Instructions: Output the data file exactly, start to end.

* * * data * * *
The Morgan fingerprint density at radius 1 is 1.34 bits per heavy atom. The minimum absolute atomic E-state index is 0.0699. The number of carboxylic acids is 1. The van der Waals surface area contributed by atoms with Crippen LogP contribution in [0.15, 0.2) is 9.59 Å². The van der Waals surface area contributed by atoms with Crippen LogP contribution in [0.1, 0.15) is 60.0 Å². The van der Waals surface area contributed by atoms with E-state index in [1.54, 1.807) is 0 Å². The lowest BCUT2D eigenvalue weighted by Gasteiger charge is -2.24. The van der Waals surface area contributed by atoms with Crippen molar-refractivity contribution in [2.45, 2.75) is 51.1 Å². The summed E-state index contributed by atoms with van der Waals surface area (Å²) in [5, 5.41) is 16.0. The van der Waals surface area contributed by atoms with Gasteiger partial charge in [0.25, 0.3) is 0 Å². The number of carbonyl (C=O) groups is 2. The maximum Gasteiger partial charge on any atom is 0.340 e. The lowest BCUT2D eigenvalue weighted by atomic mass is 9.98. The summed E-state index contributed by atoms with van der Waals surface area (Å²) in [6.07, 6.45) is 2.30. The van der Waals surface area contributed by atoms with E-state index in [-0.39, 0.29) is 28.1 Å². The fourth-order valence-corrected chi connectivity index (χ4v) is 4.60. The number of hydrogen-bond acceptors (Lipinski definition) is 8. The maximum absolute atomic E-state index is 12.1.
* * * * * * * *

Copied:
The Morgan fingerprint density at radius 1 is 1.34 bits per heavy atom. The minimum absolute atomic E-state index is 0.0699. The number of carboxylic acids is 1. The van der Waals surface area contributed by atoms with Crippen LogP contribution in [0.15, 0.2) is 9.59 Å². The van der Waals surface area contributed by atoms with Crippen LogP contribution in [0.1, 0.15) is 60.0 Å². The van der Waals surface area contributed by atoms with E-state index in [1.54, 1.807) is 0 Å². The lowest BCUT2D eigenvalue weighted by Gasteiger charge is -2.24. The van der Waals surface area contributed by atoms with Crippen molar-refractivity contribution in [2.45, 2.75) is 51.1 Å². The summed E-state index contributed by atoms with van der Waals surface area (Å²) in [5, 5.41) is 16.0. The van der Waals surface area contributed by atoms with Gasteiger partial charge in [0.25, 0.3) is 0 Å². The number of carbonyl (C=O) groups is 2. The maximum Gasteiger partial charge on any atom is 0.340 e. The lowest BCUT2D eigenvalue weighted by atomic mass is 9.98. The summed E-state index contributed by atoms with van der Waals surface area (Å²) in [6.07, 6.45) is 2.30. The van der Waals surface area contributed by atoms with E-state index in [-0.39, 0.29) is 28.1 Å². The fourth-order valence-corrected chi connectivity index (χ4v) is 4.60. The number of hydrogen-bond acceptors (Lipinski definition) is 8. The maximum absolute atomic E-state index is 12.1.